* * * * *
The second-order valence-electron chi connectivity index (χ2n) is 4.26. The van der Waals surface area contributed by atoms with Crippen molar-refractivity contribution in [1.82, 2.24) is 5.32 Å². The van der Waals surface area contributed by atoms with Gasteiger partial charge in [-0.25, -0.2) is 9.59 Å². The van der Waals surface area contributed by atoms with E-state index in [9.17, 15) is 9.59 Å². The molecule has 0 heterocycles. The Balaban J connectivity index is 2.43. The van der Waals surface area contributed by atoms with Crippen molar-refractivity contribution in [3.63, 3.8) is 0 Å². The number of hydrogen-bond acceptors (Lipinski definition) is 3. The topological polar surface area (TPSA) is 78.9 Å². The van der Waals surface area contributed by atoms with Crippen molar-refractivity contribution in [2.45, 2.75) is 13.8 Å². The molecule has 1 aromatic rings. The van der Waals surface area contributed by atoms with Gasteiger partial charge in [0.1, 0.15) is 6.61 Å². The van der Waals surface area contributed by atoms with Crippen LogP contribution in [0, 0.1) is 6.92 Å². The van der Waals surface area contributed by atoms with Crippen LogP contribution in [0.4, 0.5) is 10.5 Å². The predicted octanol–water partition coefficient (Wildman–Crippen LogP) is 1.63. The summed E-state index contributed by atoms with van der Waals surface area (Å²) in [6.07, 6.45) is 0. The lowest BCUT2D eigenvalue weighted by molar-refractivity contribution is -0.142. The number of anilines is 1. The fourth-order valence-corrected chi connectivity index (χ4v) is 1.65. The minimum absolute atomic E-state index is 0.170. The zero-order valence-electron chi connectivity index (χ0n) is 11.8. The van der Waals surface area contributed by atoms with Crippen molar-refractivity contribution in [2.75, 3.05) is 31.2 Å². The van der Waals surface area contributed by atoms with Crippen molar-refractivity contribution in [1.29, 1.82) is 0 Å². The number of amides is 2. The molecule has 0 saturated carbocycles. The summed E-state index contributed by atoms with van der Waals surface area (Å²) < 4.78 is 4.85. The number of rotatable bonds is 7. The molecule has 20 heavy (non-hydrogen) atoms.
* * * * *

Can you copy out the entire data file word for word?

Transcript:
The second-order valence-electron chi connectivity index (χ2n) is 4.26. The van der Waals surface area contributed by atoms with Crippen molar-refractivity contribution in [1.82, 2.24) is 5.32 Å². The van der Waals surface area contributed by atoms with Gasteiger partial charge in [-0.25, -0.2) is 9.59 Å². The van der Waals surface area contributed by atoms with E-state index in [9.17, 15) is 9.59 Å². The molecule has 0 heterocycles. The Balaban J connectivity index is 2.43. The van der Waals surface area contributed by atoms with Crippen molar-refractivity contribution in [3.63, 3.8) is 0 Å². The number of hydrogen-bond acceptors (Lipinski definition) is 3. The topological polar surface area (TPSA) is 78.9 Å². The van der Waals surface area contributed by atoms with Crippen molar-refractivity contribution in [2.45, 2.75) is 13.8 Å². The molecule has 1 aromatic rings. The van der Waals surface area contributed by atoms with Gasteiger partial charge in [0.1, 0.15) is 6.61 Å². The van der Waals surface area contributed by atoms with Crippen LogP contribution in [0, 0.1) is 6.92 Å². The van der Waals surface area contributed by atoms with Crippen LogP contribution in [0.4, 0.5) is 10.5 Å². The predicted octanol–water partition coefficient (Wildman–Crippen LogP) is 1.63. The summed E-state index contributed by atoms with van der Waals surface area (Å²) in [6.07, 6.45) is 0. The lowest BCUT2D eigenvalue weighted by molar-refractivity contribution is -0.142. The number of anilines is 1. The fourth-order valence-corrected chi connectivity index (χ4v) is 1.65. The minimum absolute atomic E-state index is 0.170. The zero-order valence-electron chi connectivity index (χ0n) is 11.8. The van der Waals surface area contributed by atoms with Crippen molar-refractivity contribution in [2.75, 3.05) is 31.2 Å². The van der Waals surface area contributed by atoms with Crippen molar-refractivity contribution in [1.29, 1.82) is 0 Å². The number of amides is 2. The molecule has 0 saturated carbocycles. The summed E-state index contributed by atoms with van der Waals surface area (Å²) < 4.78 is 4.85. The number of rotatable bonds is 7. The molecule has 20 heavy (non-hydrogen) atoms.